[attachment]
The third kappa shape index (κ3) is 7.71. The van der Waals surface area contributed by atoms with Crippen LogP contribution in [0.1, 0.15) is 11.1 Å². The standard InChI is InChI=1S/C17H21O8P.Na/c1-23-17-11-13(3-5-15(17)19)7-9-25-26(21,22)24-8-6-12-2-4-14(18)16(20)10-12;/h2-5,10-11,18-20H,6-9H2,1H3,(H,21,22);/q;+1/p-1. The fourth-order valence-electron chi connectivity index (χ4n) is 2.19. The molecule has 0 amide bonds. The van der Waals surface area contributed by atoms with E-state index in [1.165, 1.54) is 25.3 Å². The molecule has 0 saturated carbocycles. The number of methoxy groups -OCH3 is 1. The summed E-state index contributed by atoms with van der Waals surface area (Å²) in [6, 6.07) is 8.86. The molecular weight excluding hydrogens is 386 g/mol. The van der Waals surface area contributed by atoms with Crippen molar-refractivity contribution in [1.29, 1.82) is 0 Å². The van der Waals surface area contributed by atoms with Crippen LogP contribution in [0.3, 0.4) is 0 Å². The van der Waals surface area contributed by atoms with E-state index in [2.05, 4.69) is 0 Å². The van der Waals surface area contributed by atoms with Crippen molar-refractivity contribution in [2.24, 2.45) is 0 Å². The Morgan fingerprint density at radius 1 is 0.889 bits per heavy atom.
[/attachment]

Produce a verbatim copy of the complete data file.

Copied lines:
The third kappa shape index (κ3) is 7.71. The van der Waals surface area contributed by atoms with Crippen LogP contribution in [0.1, 0.15) is 11.1 Å². The standard InChI is InChI=1S/C17H21O8P.Na/c1-23-17-11-13(3-5-15(17)19)7-9-25-26(21,22)24-8-6-12-2-4-14(18)16(20)10-12;/h2-5,10-11,18-20H,6-9H2,1H3,(H,21,22);/q;+1/p-1. The fourth-order valence-electron chi connectivity index (χ4n) is 2.19. The molecule has 0 amide bonds. The van der Waals surface area contributed by atoms with E-state index in [1.165, 1.54) is 25.3 Å². The molecule has 0 saturated carbocycles. The number of methoxy groups -OCH3 is 1. The summed E-state index contributed by atoms with van der Waals surface area (Å²) in [6, 6.07) is 8.86. The molecular weight excluding hydrogens is 386 g/mol. The van der Waals surface area contributed by atoms with Crippen molar-refractivity contribution in [1.29, 1.82) is 0 Å². The van der Waals surface area contributed by atoms with Crippen LogP contribution in [0.3, 0.4) is 0 Å². The van der Waals surface area contributed by atoms with E-state index in [2.05, 4.69) is 0 Å². The van der Waals surface area contributed by atoms with Crippen molar-refractivity contribution in [2.24, 2.45) is 0 Å². The Morgan fingerprint density at radius 1 is 0.889 bits per heavy atom.